LOS ANGELES (AP) — As a resident of parched California, Angela Bassett is used to playing water warden at home.
"I'm a mom with (twin) kids, 9-year-olds, trying to teach them how to wash dishes, how to wash clothes" in a time of drought, the actress said. "And to turn out the lights. I feel like the father figure in 'Long Day's Journey into Night,' saying, 'Turn that light off!'"
As the director of "Water Apocalypse," she's talking to a bigger audience about water crises here and around the world and the technological advances that may help resolve them.
The hour-long program is part of "Breakthrough," a six-part series on scientific innovation from filmmaking partners Ron Howard and Brian Grazer.
"Breakthrough" debuts Sunday (9 p.m. Eastern) on National Geographic Channel with "Fighting Pandemics" and concludes Dec. 13 with "Water Apocalypse."
Bassett, who also turned director on this year's TV movie "Whitney," was among the Hollywood names invited to take charge of one topic from an array that included energy alternatives and brain research.
It's the scientists and others doing innovative work in those fields that are the stars here, not the famous directors — but Howard and Grazer say their creative talents were key.
The goal was to look at each subject "in a really personal way. That's why we partnered with these storytellers who are very humanistic and passionate and know how to connect with an audience," Howard said.
Bassett said she's not presenting herself as an authority.
"I see myself as going in wide-eyed and trying to learn something. Going in with wonder, going in with questions, and hopefully we can come away with a bit more understanding," she said.
The big-picture approach of "Water Apocalypse" takes in a remote Ethiopian village where an Italian architect, Arturo Vittori, is trying to help residents conquer a lack of accessible, safe drinking water by building a unique water-collecting tower.
"Decoding the Brain," the Nov. 15 episode from director Brett Ratner ("X-Men: The Last Stand," the "Rush Hour" franchise), includes Dr. Steve Ramirez's study of how to implant or erase memories to potentially benefit those with post-traumatic stress disorder.
"The Age of Aging," which Howard directed, includes researchers who believe that the field's great achievement would be extending the human "health span" — the period of life spent without disease — as opposed to our life span. It airs Nov. 29.
Why did he assign himself that subject?
"It's not quite as cinematic in some ways," Howard said, "but I felt it was something that we're all thinking about. What does it mean to people in their 80s now? What does it mean to younger people?"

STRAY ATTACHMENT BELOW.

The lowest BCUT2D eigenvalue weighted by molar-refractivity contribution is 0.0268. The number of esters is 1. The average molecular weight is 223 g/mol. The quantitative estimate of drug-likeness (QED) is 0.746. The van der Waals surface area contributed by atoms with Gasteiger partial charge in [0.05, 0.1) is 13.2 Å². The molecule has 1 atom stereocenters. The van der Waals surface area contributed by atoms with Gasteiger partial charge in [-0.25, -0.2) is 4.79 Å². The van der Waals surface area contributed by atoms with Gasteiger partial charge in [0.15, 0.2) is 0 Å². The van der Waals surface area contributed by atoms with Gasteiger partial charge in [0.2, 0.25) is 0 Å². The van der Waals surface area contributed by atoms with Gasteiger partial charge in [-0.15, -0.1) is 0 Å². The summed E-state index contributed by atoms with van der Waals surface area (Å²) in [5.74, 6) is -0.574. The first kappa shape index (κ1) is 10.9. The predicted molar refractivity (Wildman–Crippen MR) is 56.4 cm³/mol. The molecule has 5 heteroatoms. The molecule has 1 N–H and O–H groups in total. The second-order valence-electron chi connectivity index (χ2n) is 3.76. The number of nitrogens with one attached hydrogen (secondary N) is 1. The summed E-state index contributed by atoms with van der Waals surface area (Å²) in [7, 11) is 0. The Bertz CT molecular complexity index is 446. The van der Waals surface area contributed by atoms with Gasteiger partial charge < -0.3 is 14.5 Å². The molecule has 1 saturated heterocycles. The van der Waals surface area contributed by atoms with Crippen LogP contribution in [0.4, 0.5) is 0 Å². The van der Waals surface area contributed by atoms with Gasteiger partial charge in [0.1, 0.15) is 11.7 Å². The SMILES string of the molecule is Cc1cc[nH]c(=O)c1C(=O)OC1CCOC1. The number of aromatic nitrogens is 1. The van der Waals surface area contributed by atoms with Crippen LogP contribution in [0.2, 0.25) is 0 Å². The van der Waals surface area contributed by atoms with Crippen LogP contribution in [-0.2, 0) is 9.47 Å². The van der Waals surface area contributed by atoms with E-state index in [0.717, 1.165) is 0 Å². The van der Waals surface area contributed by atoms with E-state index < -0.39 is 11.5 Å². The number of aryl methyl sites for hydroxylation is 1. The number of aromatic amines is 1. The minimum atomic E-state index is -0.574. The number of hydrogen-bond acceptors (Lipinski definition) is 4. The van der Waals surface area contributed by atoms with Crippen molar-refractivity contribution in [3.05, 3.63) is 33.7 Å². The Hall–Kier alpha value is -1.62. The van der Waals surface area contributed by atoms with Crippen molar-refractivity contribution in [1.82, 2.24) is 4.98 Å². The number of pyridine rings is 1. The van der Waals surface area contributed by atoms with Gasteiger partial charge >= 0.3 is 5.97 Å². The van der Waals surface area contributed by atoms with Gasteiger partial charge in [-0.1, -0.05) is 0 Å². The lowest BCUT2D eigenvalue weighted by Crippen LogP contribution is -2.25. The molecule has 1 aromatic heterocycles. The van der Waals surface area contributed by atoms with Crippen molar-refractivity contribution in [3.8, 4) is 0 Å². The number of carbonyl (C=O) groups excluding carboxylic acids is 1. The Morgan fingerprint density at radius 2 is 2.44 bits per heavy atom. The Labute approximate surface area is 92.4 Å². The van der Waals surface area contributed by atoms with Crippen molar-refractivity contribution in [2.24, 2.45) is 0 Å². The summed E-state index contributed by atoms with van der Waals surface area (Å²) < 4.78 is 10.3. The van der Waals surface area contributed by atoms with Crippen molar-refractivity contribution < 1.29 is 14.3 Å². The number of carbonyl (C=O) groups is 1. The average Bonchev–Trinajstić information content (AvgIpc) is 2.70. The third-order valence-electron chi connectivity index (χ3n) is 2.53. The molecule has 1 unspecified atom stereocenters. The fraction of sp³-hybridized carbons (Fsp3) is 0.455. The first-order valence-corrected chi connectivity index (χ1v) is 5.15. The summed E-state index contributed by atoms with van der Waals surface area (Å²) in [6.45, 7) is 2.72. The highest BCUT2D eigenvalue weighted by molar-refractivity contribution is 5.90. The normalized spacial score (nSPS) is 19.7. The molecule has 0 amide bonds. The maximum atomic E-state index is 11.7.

Grazer, who detailed his own questioning approach in the book "A Curious Mind: The Secret to a Bigger Life," said the series parallels his films with Howard, such as "Apollo 13," that offer "the experience of entering a world that has a problem and has a solution in it. We like those thematics."
The pair also had towering figures including Thomas Edison top of mind with "Breakthrough." (GE, created by an 1892 merger of Edison's firm with a competitor, joined with National Geographic on the series and its scientists' work is included in it, although not exclusively.)
"Looking back, we know who the giants were," Howard said, adding that "Breakthrough" could end up "catching one of those giants in action today."
Although such progress is more likely to become apparent in retrospect, Howard said his "Age of Aging" was lucky to record "scientists in motion achieve a goal that is a significant part of the challenge."
No spoilers here; Howard didn't elaborate.
The other episodes and their directors:
— "Fighting Pandemics," Sunday, from Peter Berg ("Ballers," ''The Leftovers"). Follows those who jump into action when Ebola or other outbreaks occur and who are searching for tools to counter HIV, influenza, malaria and other killer diseases.
— "More Than Human," Nov. 8, from Paul Giamatti ("Sideways," ''American Splendor"), about the merger of biology and technology, including research that could help people with traumatic spine injuries walk again.
— "Energy From the Edge," Dec. 6, from producer Akiva Goldsman ("I Am Legend," ''Fringe"). The scientists and engineers behind alternative energy projects, including the National Ignition Facility that's attempting to corral the energy of controlled fusion, are the focus.
Lynn Elber is a national television columnist for The Associated Press. She can be reached at firstname.lastname@example.org and on Twitter at http://twitter.com/lynnelber.